The only performance that lagged behind the others was Mila Kunis’, who does an only sufficient job in her role as Lily, Nina’s rival for swan stardom.

This movie is not for the squeamish; there is a lot of blood and gore, which some may find disturbing. Also, those who doubt the Black Swan’s ability to thrill and surprise will be in for a real shock.

The loss of innocence in Portman’s character is depicted through experimentation with drugs and girl-on-girl action. However, the plot is rather obvious, which contributes to an ultimately lacklustre ending.

I believe the film will be a frontrunner in the Best Actress and Best Cinematography categories.

—Drew Higginbotham


Christopher Nolan, director of The Dark Knight, returned to the realm of the summer blockbuster with the release of Inception. Inception is a sci-fi suspense thriller with a brilliant cast and intricate plotline.

The storyline is strangely imaginative, yet leaves the audience on the edge of their seats, waiting for the next mind-blowing twist and pieces of cinematic eye candy.

Cobb (DiCaprio) and his crew members consisting of Ariadne (Ellen Page) and Arthur (Joseph Gordon-Levitt) enter the dreams of Robert Fischer Jr. (Cillian Murphy) to understand his psyche and plant new ideas in his subconscious. They soon realize the potential dangers of these forms of “dream hacking” known as extraction and inception, which carries dire consequences should their plan fail.

Due to the strange and avant-garde nature of the film, however, Inception is difficult to follow at times and the multiple layers of dreams that the characters work their way through can be confusing. Frustratingly, the viewer is continually trying to distinguish between what is real and what is not – but this is the film’s best quality.

The characters and plot twists toy with the audience’s mind throughout and by the end of the film, several interpretations are possible, each one as fascinating and as puzzling as the last.

Far surpassing the lacklustre quality of most summer blockbusters by producing a thought-provoking, action-packed thriller, Inception lives up to the hype it has garnered over the past few months.

The Fighter

For a film that looked like it would be so phenomenal, The Fighter was surprisingly disappointing. What did set it apart from just an entertaining sports film were its incredible performances.

Christian Bale and Melissa Leo, playing Mark Wahlberg’s offbeat and destructive family members with good intentions, stole the show. Bale, who played Wahlberg’s crack-addicted brother with redeeming qualities, proved once again that he is one of the most versatile and memorable actors in film. Amy Adams also did a stand-up job, giving an edgier, tougher performance than audiences are accustomed to.

Even Wahlberg gave an expertly subdued performance, letting the more vivid characters shine through. The boxing scenes were also convincingly energetic, keeping the audience thoroughly engaged.

What made the movie a let-down was its poor flow. A misfit score with tracks ranging from the Rolling Stones to the Red Hot Chili Peppers made some parts feel unnatural. And the mood of certain scenes – namely the prison detox scene – gave it a disjointed, cut-and-paste quality, almost like it was sampling from another film.

While Leo and Bale should win both supporting categories, that’s as far as I’d award the film.

—Rebecca Vasluianu

Winter’s Bone

This independent film from director Debra Granik tells the story of 17-year-old Ree Dolly (Jennifer Lawrence), who has to hold her family together when her meth-cooking father Jessup disappears after putting their house up for bond.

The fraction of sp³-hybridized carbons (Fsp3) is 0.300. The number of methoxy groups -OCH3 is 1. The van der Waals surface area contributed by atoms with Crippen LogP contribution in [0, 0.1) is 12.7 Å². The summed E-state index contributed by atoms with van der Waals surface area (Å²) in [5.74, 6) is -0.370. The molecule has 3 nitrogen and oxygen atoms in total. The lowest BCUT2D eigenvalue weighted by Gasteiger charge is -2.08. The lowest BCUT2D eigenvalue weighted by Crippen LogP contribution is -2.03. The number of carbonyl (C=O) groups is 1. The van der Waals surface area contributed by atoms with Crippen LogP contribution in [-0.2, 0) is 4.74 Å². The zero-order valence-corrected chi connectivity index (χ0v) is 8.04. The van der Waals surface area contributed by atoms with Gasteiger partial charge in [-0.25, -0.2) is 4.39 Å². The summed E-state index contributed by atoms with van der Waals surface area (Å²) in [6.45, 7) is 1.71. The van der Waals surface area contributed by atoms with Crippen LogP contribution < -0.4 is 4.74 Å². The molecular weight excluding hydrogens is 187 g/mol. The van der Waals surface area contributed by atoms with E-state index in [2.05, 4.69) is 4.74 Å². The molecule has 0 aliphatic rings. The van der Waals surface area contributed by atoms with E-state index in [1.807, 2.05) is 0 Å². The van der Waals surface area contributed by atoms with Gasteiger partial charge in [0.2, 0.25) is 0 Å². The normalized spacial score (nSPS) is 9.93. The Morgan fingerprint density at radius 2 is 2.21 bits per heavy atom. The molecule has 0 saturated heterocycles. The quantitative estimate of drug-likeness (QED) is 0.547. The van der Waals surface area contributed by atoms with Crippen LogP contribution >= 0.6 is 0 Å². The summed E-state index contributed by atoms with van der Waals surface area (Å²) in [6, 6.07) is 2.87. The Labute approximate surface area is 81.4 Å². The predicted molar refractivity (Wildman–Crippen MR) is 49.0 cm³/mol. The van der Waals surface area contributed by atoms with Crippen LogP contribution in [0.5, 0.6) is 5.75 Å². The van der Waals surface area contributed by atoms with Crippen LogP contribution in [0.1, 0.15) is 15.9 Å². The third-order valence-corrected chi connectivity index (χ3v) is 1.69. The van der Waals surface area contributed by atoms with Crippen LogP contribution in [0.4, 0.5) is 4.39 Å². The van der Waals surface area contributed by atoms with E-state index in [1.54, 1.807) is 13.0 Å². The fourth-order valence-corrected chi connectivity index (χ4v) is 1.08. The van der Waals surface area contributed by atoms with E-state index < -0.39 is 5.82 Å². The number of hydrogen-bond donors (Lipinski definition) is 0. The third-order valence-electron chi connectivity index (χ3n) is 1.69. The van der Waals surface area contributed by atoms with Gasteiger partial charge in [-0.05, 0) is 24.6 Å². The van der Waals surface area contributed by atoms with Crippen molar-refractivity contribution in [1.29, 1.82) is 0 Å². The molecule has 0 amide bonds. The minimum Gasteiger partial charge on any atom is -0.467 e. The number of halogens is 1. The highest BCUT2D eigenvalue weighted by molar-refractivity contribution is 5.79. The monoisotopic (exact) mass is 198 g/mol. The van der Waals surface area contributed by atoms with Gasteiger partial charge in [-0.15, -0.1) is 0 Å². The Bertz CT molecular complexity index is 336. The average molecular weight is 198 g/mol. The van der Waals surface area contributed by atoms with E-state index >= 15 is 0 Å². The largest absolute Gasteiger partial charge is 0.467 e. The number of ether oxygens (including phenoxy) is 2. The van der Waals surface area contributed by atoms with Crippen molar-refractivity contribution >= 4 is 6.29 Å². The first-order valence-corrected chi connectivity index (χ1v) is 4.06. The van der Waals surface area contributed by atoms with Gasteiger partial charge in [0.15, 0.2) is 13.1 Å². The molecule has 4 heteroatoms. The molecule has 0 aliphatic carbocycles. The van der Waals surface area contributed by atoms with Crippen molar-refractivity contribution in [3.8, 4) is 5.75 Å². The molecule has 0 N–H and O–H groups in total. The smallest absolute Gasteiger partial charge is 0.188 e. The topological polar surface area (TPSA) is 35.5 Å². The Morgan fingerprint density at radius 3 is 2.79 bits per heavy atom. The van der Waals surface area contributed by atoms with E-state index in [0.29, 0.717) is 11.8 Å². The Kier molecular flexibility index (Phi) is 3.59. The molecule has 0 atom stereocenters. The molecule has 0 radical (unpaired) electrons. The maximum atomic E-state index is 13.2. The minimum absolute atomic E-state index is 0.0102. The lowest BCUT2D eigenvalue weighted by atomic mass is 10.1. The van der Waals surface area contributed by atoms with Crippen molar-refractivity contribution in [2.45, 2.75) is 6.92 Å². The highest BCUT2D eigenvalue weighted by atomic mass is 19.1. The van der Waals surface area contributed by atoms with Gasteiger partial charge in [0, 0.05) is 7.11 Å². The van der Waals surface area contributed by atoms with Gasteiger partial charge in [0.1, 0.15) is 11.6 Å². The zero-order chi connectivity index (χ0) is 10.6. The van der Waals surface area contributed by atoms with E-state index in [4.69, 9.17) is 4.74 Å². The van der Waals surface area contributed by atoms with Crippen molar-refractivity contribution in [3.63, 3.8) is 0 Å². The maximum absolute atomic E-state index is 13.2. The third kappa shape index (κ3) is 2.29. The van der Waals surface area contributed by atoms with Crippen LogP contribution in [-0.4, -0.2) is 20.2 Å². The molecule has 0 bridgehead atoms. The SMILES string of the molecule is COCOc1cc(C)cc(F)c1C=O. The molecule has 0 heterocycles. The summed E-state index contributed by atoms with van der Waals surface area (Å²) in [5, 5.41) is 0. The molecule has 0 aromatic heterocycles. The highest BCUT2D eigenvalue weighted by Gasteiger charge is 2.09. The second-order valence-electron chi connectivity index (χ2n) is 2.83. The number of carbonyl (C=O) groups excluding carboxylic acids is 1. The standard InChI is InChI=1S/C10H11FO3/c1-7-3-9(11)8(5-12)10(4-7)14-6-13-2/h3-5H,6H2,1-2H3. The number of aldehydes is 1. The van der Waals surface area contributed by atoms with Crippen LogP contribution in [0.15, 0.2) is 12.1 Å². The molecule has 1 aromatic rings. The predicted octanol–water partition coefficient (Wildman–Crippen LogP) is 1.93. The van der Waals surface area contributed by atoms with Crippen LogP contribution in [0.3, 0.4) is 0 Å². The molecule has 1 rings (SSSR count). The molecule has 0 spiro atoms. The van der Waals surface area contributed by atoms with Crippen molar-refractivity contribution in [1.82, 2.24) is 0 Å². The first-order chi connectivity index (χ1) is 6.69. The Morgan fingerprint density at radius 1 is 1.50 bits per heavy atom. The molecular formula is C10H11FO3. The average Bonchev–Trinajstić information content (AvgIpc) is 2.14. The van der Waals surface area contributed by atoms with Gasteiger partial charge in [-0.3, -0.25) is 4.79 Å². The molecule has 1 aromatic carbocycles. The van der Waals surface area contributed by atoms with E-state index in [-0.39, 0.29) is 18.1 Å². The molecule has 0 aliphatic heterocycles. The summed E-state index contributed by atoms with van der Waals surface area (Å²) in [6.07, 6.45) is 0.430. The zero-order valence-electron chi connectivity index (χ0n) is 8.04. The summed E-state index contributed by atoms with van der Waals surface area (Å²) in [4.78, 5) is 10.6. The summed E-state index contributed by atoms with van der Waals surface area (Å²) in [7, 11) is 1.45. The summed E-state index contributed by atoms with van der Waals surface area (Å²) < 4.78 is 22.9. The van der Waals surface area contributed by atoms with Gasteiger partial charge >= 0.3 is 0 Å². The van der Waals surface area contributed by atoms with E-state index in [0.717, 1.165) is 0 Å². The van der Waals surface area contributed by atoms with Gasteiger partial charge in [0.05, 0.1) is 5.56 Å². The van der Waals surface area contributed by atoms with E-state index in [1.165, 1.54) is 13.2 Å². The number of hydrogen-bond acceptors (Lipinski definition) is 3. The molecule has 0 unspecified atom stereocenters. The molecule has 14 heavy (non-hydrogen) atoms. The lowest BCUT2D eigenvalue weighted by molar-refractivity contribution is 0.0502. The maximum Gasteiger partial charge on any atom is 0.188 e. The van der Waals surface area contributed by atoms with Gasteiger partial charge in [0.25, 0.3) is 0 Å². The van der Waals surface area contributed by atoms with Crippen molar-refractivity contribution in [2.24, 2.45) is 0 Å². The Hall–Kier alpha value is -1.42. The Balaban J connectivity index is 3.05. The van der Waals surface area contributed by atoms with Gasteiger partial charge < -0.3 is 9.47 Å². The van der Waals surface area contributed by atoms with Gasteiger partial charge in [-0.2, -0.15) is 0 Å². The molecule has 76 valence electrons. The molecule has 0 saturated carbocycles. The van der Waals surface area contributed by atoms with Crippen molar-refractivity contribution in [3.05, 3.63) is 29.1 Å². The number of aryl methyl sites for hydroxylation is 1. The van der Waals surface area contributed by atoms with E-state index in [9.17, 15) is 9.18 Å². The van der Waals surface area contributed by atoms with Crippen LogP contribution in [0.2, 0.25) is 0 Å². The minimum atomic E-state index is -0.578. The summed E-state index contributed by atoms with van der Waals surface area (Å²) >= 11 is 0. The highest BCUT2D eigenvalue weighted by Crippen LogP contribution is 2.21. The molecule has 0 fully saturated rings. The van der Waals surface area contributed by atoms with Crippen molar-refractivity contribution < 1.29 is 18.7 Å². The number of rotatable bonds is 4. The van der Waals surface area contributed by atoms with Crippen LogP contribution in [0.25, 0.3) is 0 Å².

Lawrence delivers an incredibly strong performance as an unfalteringly determined teenage girl, searching for the truth about her father’s whereabouts, while taking care of her two younger siblings and her sick mother.

Defiant and relentless in her pursuit of Jessup, Lawrence plays the part so well it’s easy to forget just how young Ree is. Equally impressive on Lawrence’s part were the few scenes where the weight of it all catches up with Ree and adds a touching vulnerability to Lawrence’s performance.

John Hawkes also contributes an exceptional performance as Ree’s sinister, though ultimately loyal uncle Teardrop.

Driven primarily by the superb acting, the film explores the harrowing ways in which blood ties can strengthen or sever a family and provides a refreshing storyline for being the token independent Oscar film.

—Sarah Murphy

The Kids Are All Right

The overwhelming critical acclaim afforded to this film continues to baffle me. Annette Bening and Julianne Moore’s inherent star power has seemingly blinded critics to the reality that The Kids Are All Right is another family/coming of age film, only this time with lesbians.

Most troubling is the plotline involving Jules (Moore), who cheats on her wife Nic (Bening) with Paul (Mark Ruffalo), the sperm donor to their now-teenage children. Though the film is trying to send a clever message on the non-binarism of sexual orientation, it lacks the self-awareness to realize the message received is ‘all lesbians just haven’t found the right man yet.’

Though Bening – who has received her fourth Oscar nomination for her role – has been snubbed by the Academy too many times, it would be a disservice to her career to strike Oscar gold on this generic mess.

—Morgan Alan

True Grit

True Grit is a Coen Brothers movie through and through. It might be a tad tamer than a few of their previous efforts, but the consistently ingenious duo have come up with another darkly comedic, genre classic.

Touched with the best cinematography of the year from frequent collaborator Roger Deakins, the remake comes off as its own movie while not straying too far from the original film’s script.

The film’s performers provide a clinic in acting, beginning with newcomer Hailee Steinfeld and carrying forth all the way to the end when a very under-appreciated Barry Pepper shows up to provide the final confrontation.

Another actor may have been frightened away from taking on the character of Rooster Cogburn, a role that originally won John Wayne his only Academy Award. But Jeff Bridges rides head first into the one-eyed bounty hunter. Once he fades into his overly-heavy accent, he makes his Cogburn both an homage to the Duke and a truly original creation.

Overall, the film provides both entertainment and that Coen Brothers fix that more than a few people expect from one of their films. It is classy and brutal and one damn fine film.

—Wade Thompson